It’s been fascinating to watch Alejandro Gonzalez Inarritu carve a very particular style of his own as his career has progressed, despite working in such a broad range of genres. His hallmarks are very apparent – ensemble casts and overlapping narratives (particularly his first three films, Amores Perros, 21 Grams and Babel), intensely focused performances (all three above plus Biutiful and Birdman) and a commitment to bold, long-take cinematography that brings out the best of those elements. These all coalesce beautifully with his latest film, and when his collaborators are on such fine form it makes for another pretty extraordinary cinematic experience.

The visual panache employed by director of photography Emmanuel Lubezki is quite simply some of the finest work being done in the field today. His grasp of aesthetics, colour and light has always been striking (his 90s work on the likes of A Little Princess and Sleepy Hollow remains stunning), but in recent years he’s taken great strides into technically dazzling virtuoso camerawork. Starting with his work with another Mexican compatriot Alfonso Cuaron on Children of Men and Gravity, he seems to be trying to push the boundaries of what is literally possibly with complicated unbroken shots, perhaps culminating in Birdman last year. He’s a master of the craft at the top of his game, and mounts several sequences in this film that defy belief in their complexity and craft.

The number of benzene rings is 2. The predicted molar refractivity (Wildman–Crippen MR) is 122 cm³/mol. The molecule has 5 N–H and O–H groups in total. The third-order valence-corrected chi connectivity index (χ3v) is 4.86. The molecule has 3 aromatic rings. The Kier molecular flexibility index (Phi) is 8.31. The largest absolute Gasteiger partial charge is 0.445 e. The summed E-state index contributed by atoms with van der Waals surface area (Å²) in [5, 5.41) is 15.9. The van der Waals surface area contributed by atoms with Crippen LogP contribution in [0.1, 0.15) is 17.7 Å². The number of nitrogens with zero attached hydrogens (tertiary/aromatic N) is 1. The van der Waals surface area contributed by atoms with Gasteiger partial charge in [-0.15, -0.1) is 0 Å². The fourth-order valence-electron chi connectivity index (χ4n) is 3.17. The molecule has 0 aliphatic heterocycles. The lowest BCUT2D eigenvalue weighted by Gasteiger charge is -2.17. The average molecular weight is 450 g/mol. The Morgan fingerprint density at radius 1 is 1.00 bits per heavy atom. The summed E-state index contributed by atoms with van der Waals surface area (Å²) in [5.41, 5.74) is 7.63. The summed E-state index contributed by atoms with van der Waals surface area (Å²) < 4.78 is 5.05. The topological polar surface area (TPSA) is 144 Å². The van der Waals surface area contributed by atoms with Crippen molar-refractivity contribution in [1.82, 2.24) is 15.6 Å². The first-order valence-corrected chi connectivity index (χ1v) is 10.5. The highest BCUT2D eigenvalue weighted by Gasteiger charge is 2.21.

Another artist whose work is impossible to ignore here is lead actor Leonardo DiCaprio. His career is already replete with hugely impressive moments, but this is probably the apotheosis of his development as a performer. Boundaries are pushed here also – his raw, ferocious commitment to the role has been much-discussed and is hugely impressive, but there is some astonishing strength in his moments of stillness. It’s a masterclass in screen performance, something DiCaprio has been building inexorably towards for years. So while the film itself meanders in a few mundane ways – the story is far too slight to carry its running time, and there’s an odd lack of focus throughout – there are simply too many people doing some of the best work of their (or anybody’s) career here to be distracted or disappointed.

THE REVENANT
A brutal, viscerally-filmed depiction of raw survival9
Alejandro Gonzalez Inarritu is possibly the most interesting and innovative director working in Hollywood9
Emmanuel Lubezki is undoubtedly the best cinematographer working in Hollywood10
Leonardo DiCaprio turns in his best performance of a glittering career10
A somewhat unfocused, overlong structure with an underwritten screenplay6
Bechdel Test Passes
  • n/a
Bechdel Test Failures
  • Only features one named female character
9Overall Score

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